The newly established Senate Select Committee on Financial Technology and Regulatory Technology recently released an Issues Paper regarding the role of FinTech and RegTech in Australia, particularly in respect of Australia’s competitive position as a nation in these growing global sectors.

The Committee’s formal remit (its terms of reference) is to inquire and report on:

  1. the size and scope of the opportunity for Australian consumers and business arising from financial technology (FinTech) and regulatory technology (RegTech);
  2. barriers to the uptake of new technologies in the financial sector;
  3. the progress of FinTech facilitation reform and the benchmarking of comparable global regimes;
  4. current RegTech practices and the opportunities for the RegTech industry to strengthen compliance but also reduce costs;
  5. the effectiveness of current initiatives in promoting a positive environment for FinTech and RegTech start-ups; and
  6. any related matters.

The Committee’s stated objective is to investigate opportunities for government to promote effective and sustainable growth in these sectors in order to enhance Australia’s economic competitiveness, especially as the FinTech industry is a significant sector of the global economy (with the Issues Paper referring to a KPMG finding that global investment in FinTech companies reached US$37.9 billion in the first half of 2019).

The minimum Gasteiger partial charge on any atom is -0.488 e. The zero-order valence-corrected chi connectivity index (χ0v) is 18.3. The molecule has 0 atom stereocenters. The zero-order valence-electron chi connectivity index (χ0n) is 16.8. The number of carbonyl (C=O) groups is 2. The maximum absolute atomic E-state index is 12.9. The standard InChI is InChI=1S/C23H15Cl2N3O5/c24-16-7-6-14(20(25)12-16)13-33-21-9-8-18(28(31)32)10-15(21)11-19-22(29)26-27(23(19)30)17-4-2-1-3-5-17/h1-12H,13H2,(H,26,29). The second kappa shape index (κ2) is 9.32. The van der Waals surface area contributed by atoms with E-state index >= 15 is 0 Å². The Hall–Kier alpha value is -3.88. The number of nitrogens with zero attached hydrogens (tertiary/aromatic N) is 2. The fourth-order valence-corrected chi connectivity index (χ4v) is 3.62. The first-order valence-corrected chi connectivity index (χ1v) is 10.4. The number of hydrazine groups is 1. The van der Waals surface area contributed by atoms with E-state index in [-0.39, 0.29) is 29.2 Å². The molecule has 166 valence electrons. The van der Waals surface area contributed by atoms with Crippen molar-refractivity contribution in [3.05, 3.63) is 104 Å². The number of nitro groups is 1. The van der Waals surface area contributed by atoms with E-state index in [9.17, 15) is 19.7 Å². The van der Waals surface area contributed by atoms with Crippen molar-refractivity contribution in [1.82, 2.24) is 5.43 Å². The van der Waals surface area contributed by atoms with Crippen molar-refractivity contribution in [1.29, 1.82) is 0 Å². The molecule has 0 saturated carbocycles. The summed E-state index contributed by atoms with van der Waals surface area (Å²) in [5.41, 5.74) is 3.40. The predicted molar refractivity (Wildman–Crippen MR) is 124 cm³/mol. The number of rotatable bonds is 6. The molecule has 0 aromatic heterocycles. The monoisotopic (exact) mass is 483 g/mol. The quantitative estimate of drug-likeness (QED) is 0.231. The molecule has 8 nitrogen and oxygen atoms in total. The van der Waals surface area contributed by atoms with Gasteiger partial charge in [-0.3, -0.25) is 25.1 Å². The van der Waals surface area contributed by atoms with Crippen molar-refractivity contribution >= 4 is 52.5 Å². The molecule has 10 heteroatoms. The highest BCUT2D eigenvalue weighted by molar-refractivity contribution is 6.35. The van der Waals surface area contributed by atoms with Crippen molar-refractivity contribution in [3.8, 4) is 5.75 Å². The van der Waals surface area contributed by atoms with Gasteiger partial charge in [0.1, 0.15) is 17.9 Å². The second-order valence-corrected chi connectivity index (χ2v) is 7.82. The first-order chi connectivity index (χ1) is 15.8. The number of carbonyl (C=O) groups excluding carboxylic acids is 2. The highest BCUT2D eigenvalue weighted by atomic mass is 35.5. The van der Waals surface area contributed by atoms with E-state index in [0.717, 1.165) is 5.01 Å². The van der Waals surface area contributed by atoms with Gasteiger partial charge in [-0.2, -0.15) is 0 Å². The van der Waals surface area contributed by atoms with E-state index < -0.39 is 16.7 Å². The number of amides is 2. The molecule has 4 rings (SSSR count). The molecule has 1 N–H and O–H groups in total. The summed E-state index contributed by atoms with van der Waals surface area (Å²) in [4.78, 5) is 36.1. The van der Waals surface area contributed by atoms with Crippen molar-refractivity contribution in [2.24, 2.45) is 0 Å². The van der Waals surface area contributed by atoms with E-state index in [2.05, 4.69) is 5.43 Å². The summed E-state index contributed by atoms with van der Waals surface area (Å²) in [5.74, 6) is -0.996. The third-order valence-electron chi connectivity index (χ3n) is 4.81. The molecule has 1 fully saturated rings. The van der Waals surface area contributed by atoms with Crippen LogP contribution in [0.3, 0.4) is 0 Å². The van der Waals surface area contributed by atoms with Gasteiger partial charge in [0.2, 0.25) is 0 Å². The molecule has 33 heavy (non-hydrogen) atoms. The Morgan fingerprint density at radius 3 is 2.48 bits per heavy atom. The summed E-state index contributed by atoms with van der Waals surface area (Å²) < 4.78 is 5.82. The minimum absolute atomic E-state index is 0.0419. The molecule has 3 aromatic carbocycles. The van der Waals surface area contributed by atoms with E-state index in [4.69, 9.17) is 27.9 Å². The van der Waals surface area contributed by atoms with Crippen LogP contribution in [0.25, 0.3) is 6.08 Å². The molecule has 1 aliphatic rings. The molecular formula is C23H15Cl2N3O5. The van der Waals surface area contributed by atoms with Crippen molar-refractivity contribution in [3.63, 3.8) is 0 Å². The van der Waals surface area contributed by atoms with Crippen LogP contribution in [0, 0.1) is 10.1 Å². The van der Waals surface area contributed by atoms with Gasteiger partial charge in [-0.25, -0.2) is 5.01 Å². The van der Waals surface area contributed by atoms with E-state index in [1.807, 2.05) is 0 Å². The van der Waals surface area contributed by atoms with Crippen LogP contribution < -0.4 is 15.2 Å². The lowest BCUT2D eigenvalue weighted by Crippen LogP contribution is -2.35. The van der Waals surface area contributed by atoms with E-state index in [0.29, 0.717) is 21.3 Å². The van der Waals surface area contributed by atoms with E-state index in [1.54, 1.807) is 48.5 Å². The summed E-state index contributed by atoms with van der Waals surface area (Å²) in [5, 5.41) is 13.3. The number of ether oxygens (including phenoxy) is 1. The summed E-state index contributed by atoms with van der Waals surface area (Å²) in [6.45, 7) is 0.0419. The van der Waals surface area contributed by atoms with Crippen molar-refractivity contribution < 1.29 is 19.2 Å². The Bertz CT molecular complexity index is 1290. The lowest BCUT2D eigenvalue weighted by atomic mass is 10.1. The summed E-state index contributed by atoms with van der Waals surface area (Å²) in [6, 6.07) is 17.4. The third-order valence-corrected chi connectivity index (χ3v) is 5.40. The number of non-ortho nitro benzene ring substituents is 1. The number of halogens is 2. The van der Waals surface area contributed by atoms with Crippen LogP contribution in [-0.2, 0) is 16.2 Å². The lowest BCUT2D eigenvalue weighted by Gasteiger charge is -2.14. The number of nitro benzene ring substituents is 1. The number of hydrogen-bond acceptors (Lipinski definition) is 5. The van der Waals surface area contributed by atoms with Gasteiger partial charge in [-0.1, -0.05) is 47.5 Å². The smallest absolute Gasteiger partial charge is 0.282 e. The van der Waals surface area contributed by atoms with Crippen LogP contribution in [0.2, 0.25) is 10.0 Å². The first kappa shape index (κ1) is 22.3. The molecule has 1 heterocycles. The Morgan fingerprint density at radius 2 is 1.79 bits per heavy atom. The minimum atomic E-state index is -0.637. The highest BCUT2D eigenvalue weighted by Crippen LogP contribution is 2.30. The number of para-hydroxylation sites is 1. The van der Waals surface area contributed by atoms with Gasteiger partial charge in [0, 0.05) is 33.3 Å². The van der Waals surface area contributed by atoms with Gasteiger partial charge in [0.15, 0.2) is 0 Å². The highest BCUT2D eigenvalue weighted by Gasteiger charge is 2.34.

Amongst many issues and questions the Committee has invited FinTech and RegTech industry participants to respond to, we find the following of particular interest:

  • Do current regulatory settings support the growth of local FinTech and RegTech companies in Australia?
  • What are the key reform priorities that will enable FinTech and RegTech innovations to flourish in Australia?
  • To what extent should government encourage or incentivise the disruption of existing financial services business models by new market entrants, as opposed to promoting partnerships between new and incumbent players?
  • What are participants views on recent and forthcoming changes to policy settings and regulatory initiatives affecting the sector (e.g. implementation of the new Open Banking framework; introduction of the NPP in 2018 (New Payments Platform); and ASIC’s FinTech regulatory sandbox)?
  • How should Australia to take a prominent role in supporting and developing international blockchain standards?
  • Do the tax incentives offered for ESVCLP and VCLP support growing FinTech start-ups? Should the government consider further work to support VC investment in FinTech start-ups?
  • Are there measures that can be taken to support the FinTech sector’s ability to raise capital from other types of institutional investors (e.g. superannuation funds)?
  • How can public sector data be made more accessible and useful for FinTech and RegTech companies seeking to deliver innovative products and services?

The Committee has called for written submissions to its inquiry by 31 December 2019.